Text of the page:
Lanka gets two-year extension for civil-war crimes probe


22 Mar 2019

UN rights body grants Sri Lanka war crimes probe extension

The UN Human Rights Council yesterday approved giving Sri Lanka two more years to set up a credible war crimes investigation into the island nation's brutal civil war.

The UN's top rights body approved without a vote a resolution to postpone discussing the implementation of an official probe into crimes committed during the 37-year guerilla war, which ended in May 2009.

Here's more.

Sri Lankan government troops killed minimum 40,000 ethnic Tamil civilians

Sri Lankan government troops were accused of killing at least 40,000 ethnic Tamil civilians in the final months of the war. A 2015 UNHRC resolution gave Lanka 18 months to establish a credible investigation. Colombo secured a two-year extension in 2017 that expires this month.


Sri Lanka yet to set up special judicial mechanism: Michelle

Sri Lanka yet to set up special judicial mechanism: Michelle

UN rights chief Michelle Bachelet warned earlier this week that Sri Lanka could slip back into conflict unless it addressed the "worst crimes" happened during the final stages of its ethnic war.

She told the Human Rights Council that Sri Lanka was yet to set up the special judicial mechanism as promised four years ago to try war criminals.

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Bringing perpetrators of past crimes to justice is necessary: Michelle

"Continuing impunity risks fuelling communal or inter-ethnic violence, and instability," said Michelle.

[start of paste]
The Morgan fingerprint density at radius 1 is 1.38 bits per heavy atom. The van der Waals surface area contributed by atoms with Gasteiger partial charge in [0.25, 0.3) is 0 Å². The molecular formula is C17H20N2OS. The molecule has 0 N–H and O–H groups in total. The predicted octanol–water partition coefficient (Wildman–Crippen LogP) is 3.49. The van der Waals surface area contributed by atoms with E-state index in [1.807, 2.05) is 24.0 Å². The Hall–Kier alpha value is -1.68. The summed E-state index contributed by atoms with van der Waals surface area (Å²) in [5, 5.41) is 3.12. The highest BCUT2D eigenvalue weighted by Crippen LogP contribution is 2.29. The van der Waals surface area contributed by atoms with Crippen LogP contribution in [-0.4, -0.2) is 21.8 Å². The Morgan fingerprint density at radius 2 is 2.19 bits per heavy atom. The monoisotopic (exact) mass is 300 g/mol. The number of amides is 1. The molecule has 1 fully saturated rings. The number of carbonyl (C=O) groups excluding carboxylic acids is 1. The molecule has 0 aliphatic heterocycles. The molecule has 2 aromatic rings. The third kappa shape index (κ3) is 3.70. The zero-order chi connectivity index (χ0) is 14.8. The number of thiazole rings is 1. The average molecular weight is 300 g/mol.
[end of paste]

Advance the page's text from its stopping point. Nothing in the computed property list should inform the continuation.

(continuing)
"Resolving these cases, and bringing the perpetrators of past crimes to justice, is necessary to restore the confidence of victims from all communities," she further said.

Michelle noted a "lack of progress in setting up a special judicial mechanism to deal with the worst crimes committed during the 2009 conflict."


Lankan Foreign Minister Marapana hailed the resolution in council yesterday

Lankan Foreign Minister Marapana hailed the resolution in council yesterday

Speaking to council yesterday, Lankan Foreign Minister Tilak Marapana hailed the resolution, describing it as "a mark of recognition of Sri Lanka's political-commitment and progressive steps already taken by the government since 2015."

British Ambassador Julian Braithwaite, whose country was one of the main sponsors of yesterday's resolution, agreed the text recognized "some very real achievements against (its) commitments in the past two years."


Co-sponsors of resolution stood ready to provide support: British Ambassador

However, the British Ambassador further said, "it also recognizes that in a number of important areas, implementation remains a work in progress."

He hailed Sri Lanka's affirmation that it remains determined to deliver on its commitments, and said the co-sponsors of the resolution, which also included Canada, Germany, North Macedonia and Montenegro, stood ready to provide support in the process.

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Julian Braithwaite

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